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All books are first printings of first editions or first American editions unless otherwise noted.
NY, Harcourt Brace, (1954). The third book and second story collection by a writer considered a contemporary master of the form and one of the key figures in Southern literature in the 20th century. Taylor was born in Tennessee, where much of his fiction is set, and he is one of the writers who was strongly influenced by the Fugitive movement in Southern writing and counted several of the leading writers of that movement as his mentors. Taylor's biographer credited him with establishing the dysfunctional family as a major subject in American literature. Inscribed by Taylor in 1968. Trace wear to board edge; else fine in a rubbed, thus very good, dust jacket. [#019351] $375
On Sale: $244
On Sale: $244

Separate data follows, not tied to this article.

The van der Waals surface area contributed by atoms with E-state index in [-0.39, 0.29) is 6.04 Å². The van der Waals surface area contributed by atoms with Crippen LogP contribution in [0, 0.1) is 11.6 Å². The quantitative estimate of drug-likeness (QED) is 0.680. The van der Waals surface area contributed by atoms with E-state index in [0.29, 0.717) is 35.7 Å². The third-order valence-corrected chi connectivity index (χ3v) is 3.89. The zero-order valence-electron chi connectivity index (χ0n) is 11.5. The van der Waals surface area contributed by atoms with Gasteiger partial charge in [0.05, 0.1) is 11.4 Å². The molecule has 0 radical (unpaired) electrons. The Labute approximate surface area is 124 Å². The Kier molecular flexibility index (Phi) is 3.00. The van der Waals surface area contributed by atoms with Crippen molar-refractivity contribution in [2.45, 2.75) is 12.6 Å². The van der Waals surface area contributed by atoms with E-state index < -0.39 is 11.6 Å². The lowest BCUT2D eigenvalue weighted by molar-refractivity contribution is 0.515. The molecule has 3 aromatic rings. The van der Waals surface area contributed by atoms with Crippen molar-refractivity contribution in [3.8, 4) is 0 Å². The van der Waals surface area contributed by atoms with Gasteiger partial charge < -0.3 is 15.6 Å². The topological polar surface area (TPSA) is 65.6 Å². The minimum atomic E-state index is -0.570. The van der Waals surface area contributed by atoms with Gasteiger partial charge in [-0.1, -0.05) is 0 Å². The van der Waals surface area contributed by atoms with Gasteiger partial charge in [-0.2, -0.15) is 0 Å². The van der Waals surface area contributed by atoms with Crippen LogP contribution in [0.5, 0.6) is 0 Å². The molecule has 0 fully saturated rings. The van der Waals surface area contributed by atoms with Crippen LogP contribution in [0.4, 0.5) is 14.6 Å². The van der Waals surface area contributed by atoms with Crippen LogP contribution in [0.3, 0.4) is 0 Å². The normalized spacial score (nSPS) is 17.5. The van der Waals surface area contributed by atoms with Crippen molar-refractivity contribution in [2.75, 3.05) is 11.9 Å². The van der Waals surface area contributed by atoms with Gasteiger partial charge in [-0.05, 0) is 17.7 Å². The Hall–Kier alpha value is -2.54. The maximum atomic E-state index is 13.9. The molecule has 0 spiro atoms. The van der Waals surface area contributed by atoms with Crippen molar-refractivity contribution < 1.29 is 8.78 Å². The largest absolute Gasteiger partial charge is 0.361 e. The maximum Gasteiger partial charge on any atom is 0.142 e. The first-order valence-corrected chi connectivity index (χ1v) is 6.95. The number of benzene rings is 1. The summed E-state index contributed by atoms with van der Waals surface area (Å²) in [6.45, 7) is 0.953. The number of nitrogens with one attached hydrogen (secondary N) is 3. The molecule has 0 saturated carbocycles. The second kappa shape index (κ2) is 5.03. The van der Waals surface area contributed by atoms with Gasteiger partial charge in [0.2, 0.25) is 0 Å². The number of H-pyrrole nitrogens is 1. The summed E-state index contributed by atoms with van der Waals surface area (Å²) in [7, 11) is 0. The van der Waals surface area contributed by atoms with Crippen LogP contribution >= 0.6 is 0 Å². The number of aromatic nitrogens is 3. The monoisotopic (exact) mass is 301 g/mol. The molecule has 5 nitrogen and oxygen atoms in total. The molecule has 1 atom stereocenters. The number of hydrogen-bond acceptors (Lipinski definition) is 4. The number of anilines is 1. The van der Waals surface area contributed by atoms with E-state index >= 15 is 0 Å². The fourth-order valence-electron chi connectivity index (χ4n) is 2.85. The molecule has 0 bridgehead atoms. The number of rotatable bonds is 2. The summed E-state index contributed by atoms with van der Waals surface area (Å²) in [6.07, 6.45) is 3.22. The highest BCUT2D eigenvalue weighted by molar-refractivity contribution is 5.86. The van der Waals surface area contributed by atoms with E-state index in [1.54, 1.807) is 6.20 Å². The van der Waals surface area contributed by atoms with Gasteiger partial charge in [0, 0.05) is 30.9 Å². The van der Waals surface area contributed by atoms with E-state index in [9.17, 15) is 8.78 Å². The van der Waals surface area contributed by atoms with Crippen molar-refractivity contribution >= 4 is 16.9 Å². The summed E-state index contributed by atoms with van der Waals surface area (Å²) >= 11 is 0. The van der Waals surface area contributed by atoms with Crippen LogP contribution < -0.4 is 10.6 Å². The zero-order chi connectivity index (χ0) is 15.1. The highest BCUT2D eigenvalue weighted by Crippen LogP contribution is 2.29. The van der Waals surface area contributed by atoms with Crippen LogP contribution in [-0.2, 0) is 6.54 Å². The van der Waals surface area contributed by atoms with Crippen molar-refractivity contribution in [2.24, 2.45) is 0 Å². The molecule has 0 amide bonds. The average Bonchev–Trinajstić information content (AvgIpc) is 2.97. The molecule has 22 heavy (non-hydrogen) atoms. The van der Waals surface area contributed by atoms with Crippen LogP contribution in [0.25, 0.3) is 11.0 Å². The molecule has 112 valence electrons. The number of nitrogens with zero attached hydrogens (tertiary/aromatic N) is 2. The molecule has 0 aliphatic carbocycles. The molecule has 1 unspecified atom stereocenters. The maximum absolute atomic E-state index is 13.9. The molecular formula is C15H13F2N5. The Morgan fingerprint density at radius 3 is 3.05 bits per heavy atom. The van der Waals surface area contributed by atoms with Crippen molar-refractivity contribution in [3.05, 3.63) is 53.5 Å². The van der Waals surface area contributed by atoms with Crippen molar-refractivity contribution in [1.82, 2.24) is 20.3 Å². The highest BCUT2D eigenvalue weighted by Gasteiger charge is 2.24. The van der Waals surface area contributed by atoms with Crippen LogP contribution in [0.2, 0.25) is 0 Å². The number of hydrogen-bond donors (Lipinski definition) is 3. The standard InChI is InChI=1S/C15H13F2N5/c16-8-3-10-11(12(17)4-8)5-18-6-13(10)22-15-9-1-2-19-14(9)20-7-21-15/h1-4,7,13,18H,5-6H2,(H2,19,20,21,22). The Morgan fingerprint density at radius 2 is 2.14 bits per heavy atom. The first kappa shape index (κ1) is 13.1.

NY, McDowell, Obolensky, (1959). A collection of short stories that takes its title from the opening lines of Anna Karenina -- "Happy families are all alike; every unhappy family is unhappy in its own way" -- which aptly describes one of the major themes of Taylor's writing. Pencilled owner name on pastedown under front flap; else fine in a very good dust jacket which has very slight rubbing and wear to the spine ends, much less than usual, and is internally tape-strengthened at the crown. [#021732] $60
NY, Knopf, 1993. One of 650 numbered advance reading copies of his last book, a collection of stories. Fine in wrappers, in very good publisher's cardstock slipcase. [#019356] $20